CBD oil shortage continues as marijuana producers scramble to meet demand
'The popularity of CBD oil and CBD in general has far exceeded our expectations,' says producer
Mona Scott was one of the first people to line up at a marijuana store in Nova Scotia on the first day of recreational legalization, eager to get her hands on a type of non-impairing cannabis extract after hearing about its medicinal benefits.
But she quickly discovered there was no CBD oil in stock that day in October, nor have there been any bottles in the 10 times since that she's visited the Nova Scotia Liquor Corp. store in Truro, N.S.
"The last time I went in was about the first week of December when the guy walked over to me and said, 'We don't have any and we're not going to have any for six months,'" said Scott, who sought out the oil to treat her anxiety.
Pure CBD oil doesn't make the user high because it does not contain THC, or tetrahydrocannabinol. While research on the benefits of CBD oil has been limited, it has surged in popularity as a treatment for medical issues including pain, seizures and nausea.
Demand 'far exceeded' expectations
Scott is one of a long list of Nova Scotians who have caused a huge surge in demand for the product, something one licensed producer said has caught them completely off guard.
"The popularity of CBD oil and CBD in general has far exceeded our expectations," said Ray Gracewood, chief commercial officer of OrganiGram, a licensed producer based in Moncton, N.B.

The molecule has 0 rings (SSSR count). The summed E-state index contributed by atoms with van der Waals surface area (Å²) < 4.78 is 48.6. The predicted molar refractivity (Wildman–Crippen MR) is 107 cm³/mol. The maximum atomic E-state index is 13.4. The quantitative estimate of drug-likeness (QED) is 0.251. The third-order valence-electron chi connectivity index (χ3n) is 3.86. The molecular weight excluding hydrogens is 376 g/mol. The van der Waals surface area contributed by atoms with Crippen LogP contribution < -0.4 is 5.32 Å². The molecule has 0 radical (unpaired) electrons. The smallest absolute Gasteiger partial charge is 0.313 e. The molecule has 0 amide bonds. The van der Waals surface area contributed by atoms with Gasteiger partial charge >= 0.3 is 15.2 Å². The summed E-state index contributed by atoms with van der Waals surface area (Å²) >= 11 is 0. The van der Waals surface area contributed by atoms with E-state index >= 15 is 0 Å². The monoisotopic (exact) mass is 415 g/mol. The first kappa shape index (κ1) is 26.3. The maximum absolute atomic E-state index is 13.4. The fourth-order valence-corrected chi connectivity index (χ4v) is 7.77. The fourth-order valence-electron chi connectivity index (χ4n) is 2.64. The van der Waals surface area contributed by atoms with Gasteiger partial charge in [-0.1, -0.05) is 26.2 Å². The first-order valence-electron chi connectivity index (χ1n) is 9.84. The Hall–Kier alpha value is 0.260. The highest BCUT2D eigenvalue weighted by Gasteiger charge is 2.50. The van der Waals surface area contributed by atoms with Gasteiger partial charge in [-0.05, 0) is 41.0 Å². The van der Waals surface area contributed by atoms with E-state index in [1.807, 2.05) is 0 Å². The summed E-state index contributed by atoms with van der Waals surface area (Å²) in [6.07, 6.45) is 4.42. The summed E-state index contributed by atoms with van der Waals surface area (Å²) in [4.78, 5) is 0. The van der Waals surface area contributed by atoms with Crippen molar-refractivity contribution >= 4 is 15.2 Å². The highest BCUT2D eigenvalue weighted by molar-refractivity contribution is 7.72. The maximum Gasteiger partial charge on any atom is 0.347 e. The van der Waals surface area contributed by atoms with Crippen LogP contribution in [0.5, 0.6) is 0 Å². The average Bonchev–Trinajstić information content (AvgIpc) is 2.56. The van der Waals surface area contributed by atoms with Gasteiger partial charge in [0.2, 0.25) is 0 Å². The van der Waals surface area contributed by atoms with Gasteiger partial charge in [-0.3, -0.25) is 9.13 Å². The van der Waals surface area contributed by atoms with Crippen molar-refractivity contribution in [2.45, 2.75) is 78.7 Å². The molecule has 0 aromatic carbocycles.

"To this point, CBD oil is the biggest surprise from an adult recreational perspective, and has got the potential to be a huge product within that channel."
So far, OrganiGram is the only company that has been able to provide any supply to the NSLC, said a spokesperson from the Crown corporation.
"We currently have products containing up to 20 per cent CBD but not the pure CBD oil," said Beverley Ware. "Every province is in the same situation."
At this point, no producers have even given them a timeframe for when it may be available for purchase.
Gracewood said OrganiGram has been reserving its supply for its medical patients, who have not experienced a shortage in their medicine.
The company is now shifting its production to try to fill the gap for retail stores. Gracewood said they have orders from one end of the country to the other.
"It represents almost half of our business now," he said of their medical business. He said because no producer has been able to make enough oil to fill the demand in the recreational market, the company is still relying on estimates as to how much they need to produce.
"The reality of the production environment is that cannabis takes a certain amount of time to grow within our facility and therefore it takes us some time to adapt to changes within forecasting."
Oil from hemp
The demand in oil also has OrganiGram pushing to create new partnerships with hemp farms, as CBD can derive from both cannabis and hemp.
"This entire industry is completely new and there's no way that anybody could have forecasted all the variables, whether it's the attractiveness of CBD oil, or the demand for pre-rolls or the balance between dried flower and cannabis oil," Gracewood said.
OrganiGram is facing a class-action lawsuit over cannabis that was tainted with unapproved pesticides in 2016. Gracewood wouldn't comment on whether the case was affecting their production.
In the meantime, Scott has started advocating to change marijuana laws. She started to order pure CBD oil from the United States. While she received the first few bottles, other orders have since been seized at the border.
She said if Canadian producers can't fill the void, she should be able to order from other countries.
"For Canada to open up with legalization and to no have it to offer people, I was quite shocked by that."